Made up of a set of notes that are supposed to express a mood, emotion, moment in time or season, the festival allowed the melodies, known as rāgs, to be performed at the time of day with which they’re associated.
“The whole event was just amazing,” says Keranjeet. “It’s really hard to describe and try and put it into words because you get a whole range of mind, body and soul experiences. You think you’ll get really tired and will struggle to stay awake but everyone was just really exhilarated and yet so calm at the same time. It was beautiful. It really was the most magical feeling.”
Cushions and mattresses were scattered about allowing listeners to move around and chat with different people, while Indian chai tea and coffee were available on tap to help combat tiredness as the music played well on into the night.
“There was no alcohol; none of that is needed. Music is what keeps you up all night,” says Keranjeet. “The word has got out about the solstice a bit more now but some people have been coming every year. Hopefully we will keep growing it because people do stay right the way through it all. Ultimately I would love to take it to Kirkstall Abbey one year because I think it is the most beautiful setting.”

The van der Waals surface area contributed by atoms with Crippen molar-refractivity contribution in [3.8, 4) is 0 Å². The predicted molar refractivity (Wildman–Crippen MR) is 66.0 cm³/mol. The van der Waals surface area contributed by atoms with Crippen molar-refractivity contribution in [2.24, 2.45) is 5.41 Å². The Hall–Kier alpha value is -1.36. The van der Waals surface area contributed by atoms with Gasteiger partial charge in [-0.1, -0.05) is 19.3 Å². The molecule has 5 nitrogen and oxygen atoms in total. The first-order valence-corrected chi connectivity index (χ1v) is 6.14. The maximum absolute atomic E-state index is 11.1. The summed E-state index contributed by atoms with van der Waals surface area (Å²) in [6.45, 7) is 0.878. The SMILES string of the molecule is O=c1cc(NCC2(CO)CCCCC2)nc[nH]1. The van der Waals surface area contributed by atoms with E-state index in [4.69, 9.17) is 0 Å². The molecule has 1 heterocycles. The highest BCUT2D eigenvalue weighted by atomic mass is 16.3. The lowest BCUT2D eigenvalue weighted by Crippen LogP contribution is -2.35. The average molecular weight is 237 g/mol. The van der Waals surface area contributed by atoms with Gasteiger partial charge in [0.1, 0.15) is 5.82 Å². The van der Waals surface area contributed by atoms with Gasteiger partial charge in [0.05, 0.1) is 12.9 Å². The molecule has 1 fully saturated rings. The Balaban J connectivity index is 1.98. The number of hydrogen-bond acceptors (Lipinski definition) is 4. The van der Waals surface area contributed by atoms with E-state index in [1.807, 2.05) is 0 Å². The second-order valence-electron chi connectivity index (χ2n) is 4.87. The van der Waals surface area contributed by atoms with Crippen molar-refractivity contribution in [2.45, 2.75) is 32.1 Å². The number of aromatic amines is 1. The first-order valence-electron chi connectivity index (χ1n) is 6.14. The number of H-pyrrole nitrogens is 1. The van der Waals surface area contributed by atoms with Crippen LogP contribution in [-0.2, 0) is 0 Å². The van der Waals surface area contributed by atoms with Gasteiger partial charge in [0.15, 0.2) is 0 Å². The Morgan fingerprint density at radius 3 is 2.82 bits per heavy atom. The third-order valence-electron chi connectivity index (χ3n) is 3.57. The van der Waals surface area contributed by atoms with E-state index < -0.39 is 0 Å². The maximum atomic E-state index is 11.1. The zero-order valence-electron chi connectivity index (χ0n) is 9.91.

The arts have also been a way for Keranjeet to overcome her own struggles. Growing up in a family with five siblings, together they shared a great community spirit, playing games and making mud huts.
But sadly, her third sister, Pritpal Kaur Virdee (aka Pinky) died on 23 June 1988. The date has become poignant for her and her family, particularly as it coincides with the solstice during which her siblings would challenge each other to stay up until sunrise.
Keranjeet credits the escapism offered by the arts, as well as support from her family, for getting her through this difficult period. “The arts help you to deal with emotions and having a few hours to forget helps to give your mind and your body a break. People come out of concerts feeling very different.”
With the organisation attracting more participants all the time, Keranjeet hopes it will continue to grow and keep old Indian traditions alive.
“I believe you can still keep the past alive and let it live in the present day. The past doesn’t have to be old and boring, it is actually really fascinating and beautiful but the challenge is to get people to appreciate that. But doing anything new has its challenges; doing anything new is risky and it takes hard work to achieve a result you would like, but I do think that doing this has made a difference to life.”